How I Stay Informed

Blogger.com has done a great service for us by making blogging pretty easy. Almost "Blogging For Dummies" (yes, the book has been written: http://www.amazon.com/Blogging-Dummies-Computer-Tech/dp/0471770841/ref=pd_bbs_sr_1/002-8271523-2379241?ie=UTF8&s=books&qid=1175356720&sr=8-1). One feature I thought interesting was "favorite movies" and "favorite music." It's good to get a read on the blogger by seeing their interests and pop-culture preferences, and then have that context to evaluate the posting.

I thought I'd share my favorite magazines and periodicals.

Newsmagazine: "The Economist" - when I can afford it. When I first heard of it, I thought it was a egg-headed periodical dedicated to the arcane world of economics. While the magazine (they call themselves a "newspaper" - must be a Brit thing) does cover economics, it is a general news mag. The things I like about The Economist are several:
  1. The perspective is broader than the typical "Time," "Newsweek," or "U.S. News & World Report." The Economist writes for people that aren't in the United States. As shallow as that is about me, I appreciate difference in perspective.
  2. The articles are uniformly very well written. There is a craftsmanship to journalism and my take is that they do that well.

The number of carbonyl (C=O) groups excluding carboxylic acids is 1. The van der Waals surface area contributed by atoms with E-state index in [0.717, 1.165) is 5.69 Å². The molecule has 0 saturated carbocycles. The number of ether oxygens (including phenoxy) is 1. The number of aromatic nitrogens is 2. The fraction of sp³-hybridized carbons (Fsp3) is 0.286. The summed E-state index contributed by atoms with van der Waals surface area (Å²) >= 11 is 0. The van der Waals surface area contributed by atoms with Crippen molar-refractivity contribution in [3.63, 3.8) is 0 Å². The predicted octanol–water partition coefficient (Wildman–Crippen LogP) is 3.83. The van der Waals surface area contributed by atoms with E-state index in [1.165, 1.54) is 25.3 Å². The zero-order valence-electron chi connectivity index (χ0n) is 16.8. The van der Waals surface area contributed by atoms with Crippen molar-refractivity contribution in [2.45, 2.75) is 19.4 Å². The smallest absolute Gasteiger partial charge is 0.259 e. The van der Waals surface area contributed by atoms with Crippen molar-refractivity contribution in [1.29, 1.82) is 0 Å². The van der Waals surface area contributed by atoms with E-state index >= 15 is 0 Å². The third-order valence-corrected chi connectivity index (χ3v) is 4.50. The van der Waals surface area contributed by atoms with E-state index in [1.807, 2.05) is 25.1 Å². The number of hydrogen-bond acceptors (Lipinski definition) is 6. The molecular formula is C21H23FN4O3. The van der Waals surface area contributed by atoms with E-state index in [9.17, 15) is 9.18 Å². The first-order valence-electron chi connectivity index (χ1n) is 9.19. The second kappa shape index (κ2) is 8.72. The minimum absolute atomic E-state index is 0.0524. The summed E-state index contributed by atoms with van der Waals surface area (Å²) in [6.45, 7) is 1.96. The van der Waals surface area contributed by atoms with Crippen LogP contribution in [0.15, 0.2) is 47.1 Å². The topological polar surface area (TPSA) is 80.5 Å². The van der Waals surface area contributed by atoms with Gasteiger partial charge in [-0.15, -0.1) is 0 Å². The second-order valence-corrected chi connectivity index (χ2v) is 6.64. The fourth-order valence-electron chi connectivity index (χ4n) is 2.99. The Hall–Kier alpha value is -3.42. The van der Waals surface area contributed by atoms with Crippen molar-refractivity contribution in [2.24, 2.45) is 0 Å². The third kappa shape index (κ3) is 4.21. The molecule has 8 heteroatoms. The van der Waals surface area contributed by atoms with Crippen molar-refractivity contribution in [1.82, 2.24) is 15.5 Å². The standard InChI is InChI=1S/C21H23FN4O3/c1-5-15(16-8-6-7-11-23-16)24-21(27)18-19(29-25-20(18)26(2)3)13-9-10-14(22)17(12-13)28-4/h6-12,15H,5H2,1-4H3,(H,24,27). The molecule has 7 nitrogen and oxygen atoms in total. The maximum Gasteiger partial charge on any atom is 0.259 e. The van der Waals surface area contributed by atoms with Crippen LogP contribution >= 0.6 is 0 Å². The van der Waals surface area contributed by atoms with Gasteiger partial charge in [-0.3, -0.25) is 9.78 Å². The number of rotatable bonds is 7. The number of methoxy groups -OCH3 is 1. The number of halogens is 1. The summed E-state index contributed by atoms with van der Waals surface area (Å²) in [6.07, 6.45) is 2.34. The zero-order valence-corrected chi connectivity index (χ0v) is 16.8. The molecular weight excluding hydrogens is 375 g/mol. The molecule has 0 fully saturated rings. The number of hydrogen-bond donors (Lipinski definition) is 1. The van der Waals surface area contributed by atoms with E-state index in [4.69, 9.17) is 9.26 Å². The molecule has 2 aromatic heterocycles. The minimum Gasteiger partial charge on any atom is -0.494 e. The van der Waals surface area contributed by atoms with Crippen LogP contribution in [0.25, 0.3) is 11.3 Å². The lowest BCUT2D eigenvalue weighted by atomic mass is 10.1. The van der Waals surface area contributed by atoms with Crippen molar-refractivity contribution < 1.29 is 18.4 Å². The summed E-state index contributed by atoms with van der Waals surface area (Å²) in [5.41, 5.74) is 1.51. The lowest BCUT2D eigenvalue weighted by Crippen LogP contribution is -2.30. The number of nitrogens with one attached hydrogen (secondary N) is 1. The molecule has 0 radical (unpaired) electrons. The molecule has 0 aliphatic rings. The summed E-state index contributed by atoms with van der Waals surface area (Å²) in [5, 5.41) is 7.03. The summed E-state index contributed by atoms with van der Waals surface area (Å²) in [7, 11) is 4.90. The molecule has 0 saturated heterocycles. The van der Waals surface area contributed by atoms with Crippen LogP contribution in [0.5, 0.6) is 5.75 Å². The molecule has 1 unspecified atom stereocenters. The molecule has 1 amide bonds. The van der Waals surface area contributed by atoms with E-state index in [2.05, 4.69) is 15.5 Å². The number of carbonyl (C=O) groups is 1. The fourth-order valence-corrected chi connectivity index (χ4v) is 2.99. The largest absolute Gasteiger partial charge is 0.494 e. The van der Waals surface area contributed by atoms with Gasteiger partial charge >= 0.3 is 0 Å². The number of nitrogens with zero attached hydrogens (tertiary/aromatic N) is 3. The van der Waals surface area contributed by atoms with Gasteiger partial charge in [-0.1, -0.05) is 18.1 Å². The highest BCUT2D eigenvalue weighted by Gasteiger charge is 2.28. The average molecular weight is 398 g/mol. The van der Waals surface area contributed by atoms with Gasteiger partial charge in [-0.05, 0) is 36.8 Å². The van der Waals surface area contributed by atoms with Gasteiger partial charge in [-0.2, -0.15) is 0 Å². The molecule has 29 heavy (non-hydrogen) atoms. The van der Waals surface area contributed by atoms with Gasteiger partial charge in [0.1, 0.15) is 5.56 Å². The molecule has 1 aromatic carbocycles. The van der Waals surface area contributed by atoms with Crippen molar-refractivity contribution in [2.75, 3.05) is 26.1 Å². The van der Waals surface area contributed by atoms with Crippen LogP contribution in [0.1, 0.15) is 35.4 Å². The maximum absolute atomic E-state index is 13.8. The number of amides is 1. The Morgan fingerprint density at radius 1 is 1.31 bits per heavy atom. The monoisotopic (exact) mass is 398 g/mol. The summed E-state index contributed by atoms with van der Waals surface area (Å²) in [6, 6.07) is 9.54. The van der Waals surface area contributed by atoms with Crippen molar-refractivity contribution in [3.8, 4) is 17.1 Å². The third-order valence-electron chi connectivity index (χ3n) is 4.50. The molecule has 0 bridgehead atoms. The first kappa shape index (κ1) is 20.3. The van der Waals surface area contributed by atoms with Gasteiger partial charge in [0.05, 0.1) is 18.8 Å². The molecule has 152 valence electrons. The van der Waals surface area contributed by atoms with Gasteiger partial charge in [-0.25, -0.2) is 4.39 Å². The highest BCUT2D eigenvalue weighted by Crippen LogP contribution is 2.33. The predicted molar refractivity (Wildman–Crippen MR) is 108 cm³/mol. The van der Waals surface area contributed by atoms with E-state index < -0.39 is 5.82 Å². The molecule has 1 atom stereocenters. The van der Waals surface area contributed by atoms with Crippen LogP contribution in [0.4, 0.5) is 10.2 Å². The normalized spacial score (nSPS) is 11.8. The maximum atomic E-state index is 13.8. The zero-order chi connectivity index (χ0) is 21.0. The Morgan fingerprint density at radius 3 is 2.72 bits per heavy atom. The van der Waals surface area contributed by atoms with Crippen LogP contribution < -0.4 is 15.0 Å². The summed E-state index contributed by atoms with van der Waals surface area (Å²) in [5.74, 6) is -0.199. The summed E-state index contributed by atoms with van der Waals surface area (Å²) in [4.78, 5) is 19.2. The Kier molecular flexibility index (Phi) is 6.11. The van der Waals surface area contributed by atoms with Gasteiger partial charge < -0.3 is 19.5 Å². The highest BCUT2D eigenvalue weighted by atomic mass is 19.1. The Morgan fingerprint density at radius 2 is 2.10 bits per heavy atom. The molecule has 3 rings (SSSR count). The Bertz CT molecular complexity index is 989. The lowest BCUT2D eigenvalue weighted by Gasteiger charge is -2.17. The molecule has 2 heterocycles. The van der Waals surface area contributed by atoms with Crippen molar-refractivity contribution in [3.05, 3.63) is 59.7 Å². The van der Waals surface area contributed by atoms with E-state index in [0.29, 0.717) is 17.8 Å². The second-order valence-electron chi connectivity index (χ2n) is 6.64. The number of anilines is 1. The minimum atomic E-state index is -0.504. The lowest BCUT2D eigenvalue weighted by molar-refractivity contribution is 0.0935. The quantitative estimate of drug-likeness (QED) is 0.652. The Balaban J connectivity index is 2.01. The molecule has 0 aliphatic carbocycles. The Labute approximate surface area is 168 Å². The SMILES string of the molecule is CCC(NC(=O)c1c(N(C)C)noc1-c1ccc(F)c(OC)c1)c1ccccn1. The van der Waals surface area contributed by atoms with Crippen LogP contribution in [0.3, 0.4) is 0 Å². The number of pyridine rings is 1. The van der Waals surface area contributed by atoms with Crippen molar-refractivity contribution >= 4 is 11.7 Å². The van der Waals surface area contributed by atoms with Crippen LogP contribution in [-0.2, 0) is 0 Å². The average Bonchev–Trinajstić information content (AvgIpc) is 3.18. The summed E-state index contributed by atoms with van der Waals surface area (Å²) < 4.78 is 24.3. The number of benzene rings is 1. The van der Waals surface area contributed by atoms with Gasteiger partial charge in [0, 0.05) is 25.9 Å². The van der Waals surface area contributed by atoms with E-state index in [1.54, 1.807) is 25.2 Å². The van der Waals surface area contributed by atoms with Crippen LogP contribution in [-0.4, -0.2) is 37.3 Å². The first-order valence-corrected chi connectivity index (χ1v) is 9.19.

3. The editorial perspective: while socially liberal (not my cup of tea), they are economically conservative. At the same time they raz on Libertarians, they actually espouse what Libertarians want to be when they grow up. I get a refreshing dose of economic policy common sense that is both intelectually rigourous and humanely thoughtful. The Economist is a reliable source of world news.

Christian Development: I enjoy "Leadership" magazine. It speaks to my heart and mind about the stakes and blessings of Christian ministry. It is a rare priveledge to be able to serve Followers of Jesus in what we call "ministry." This magazine helps me appreciate that priveledge more. I resonate with the editorial heart of "Leadership," as well as its grounded pragmatism and innovation. I'm always challenged by every issue in my own heart, skills, and vision for ministry.

Cultural Engagement: I subscribe to an audio magazine, "Mars Hill Audio Journal." Once every two months, I get a CD of six to eight interviews with intellectual leaders speaking on Christianity's engagement with culture. Ken Meyers, formerly with National Public Radio, interviews authors on a variety of topics such as marketing to adolescents, C.S. Lewis, architecture, the Tolkien film trilogy, Muslim engagement with the non-Muslim world, poetry and literature, the nature of beauty in art, politics, et al. Meyers is a remarkable interviewer: well researched, engaged with his interviewees, and quite a mind himself.

As to pop-culture, I really enjoy the Relevant podcast: http://www.relevantmagazine.com/podcast.php . Christian perspective, very funny, and - well - I like it.

For general news, I usually get the headlines off of my Yahoo portal page. If the treatment isn't complete, then I can go deeper. Personally, I have taken a "short-term news fast:" I stay away from daily newspapers, T.V. news, and most local news. I find that several of my friends (who are news junkies) are the best source of keeping me informed with what's important: they act as my filters. In this "daily news fast," I find that my understanding of news events is more "trend" focused and helps me integrate the atomized events that are brought to my attention.